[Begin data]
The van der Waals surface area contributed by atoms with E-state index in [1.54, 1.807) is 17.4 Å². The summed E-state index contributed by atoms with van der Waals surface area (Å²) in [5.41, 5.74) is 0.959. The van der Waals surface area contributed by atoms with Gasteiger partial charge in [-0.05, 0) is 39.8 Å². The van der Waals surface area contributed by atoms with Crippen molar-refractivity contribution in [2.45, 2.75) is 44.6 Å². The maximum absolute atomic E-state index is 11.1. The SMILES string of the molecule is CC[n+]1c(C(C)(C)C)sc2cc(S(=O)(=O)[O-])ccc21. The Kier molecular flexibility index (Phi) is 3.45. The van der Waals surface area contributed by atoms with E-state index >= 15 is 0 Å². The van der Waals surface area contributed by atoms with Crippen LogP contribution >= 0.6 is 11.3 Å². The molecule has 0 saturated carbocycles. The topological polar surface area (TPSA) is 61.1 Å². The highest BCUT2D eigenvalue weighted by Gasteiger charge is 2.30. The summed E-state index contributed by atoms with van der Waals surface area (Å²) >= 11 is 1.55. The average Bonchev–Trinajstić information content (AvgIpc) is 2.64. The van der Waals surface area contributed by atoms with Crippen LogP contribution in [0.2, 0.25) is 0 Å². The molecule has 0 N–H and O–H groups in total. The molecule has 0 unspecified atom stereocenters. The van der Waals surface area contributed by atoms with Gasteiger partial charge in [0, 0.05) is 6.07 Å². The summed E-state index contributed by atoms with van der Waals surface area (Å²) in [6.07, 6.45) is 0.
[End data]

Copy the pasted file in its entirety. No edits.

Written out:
The van der Waals surface area contributed by atoms with E-state index in [1.54, 1.807) is 17.4 Å². The summed E-state index contributed by atoms with van der Waals surface area (Å²) in [5.41, 5.74) is 0.959. The van der Waals surface area contributed by atoms with Gasteiger partial charge in [-0.05, 0) is 39.8 Å². The van der Waals surface area contributed by atoms with Crippen molar-refractivity contribution in [2.45, 2.75) is 44.6 Å². The maximum absolute atomic E-state index is 11.1. The SMILES string of the molecule is CC[n+]1c(C(C)(C)C)sc2cc(S(=O)(=O)[O-])ccc21. The Kier molecular flexibility index (Phi) is 3.45. The van der Waals surface area contributed by atoms with E-state index >= 15 is 0 Å². The van der Waals surface area contributed by atoms with Crippen LogP contribution >= 0.6 is 11.3 Å². The molecule has 0 saturated carbocycles. The topological polar surface area (TPSA) is 61.1 Å². The highest BCUT2D eigenvalue weighted by Gasteiger charge is 2.30. The summed E-state index contributed by atoms with van der Waals surface area (Å²) >= 11 is 1.55. The average Bonchev–Trinajstić information content (AvgIpc) is 2.64. The van der Waals surface area contributed by atoms with Crippen LogP contribution in [0.2, 0.25) is 0 Å². The molecule has 0 N–H and O–H groups in total. The molecule has 0 unspecified atom stereocenters. The van der Waals surface area contributed by atoms with Gasteiger partial charge in [0, 0.05) is 6.07 Å². The summed E-state index contributed by atoms with van der Waals surface area (Å²) in [6.07, 6.45) is 0.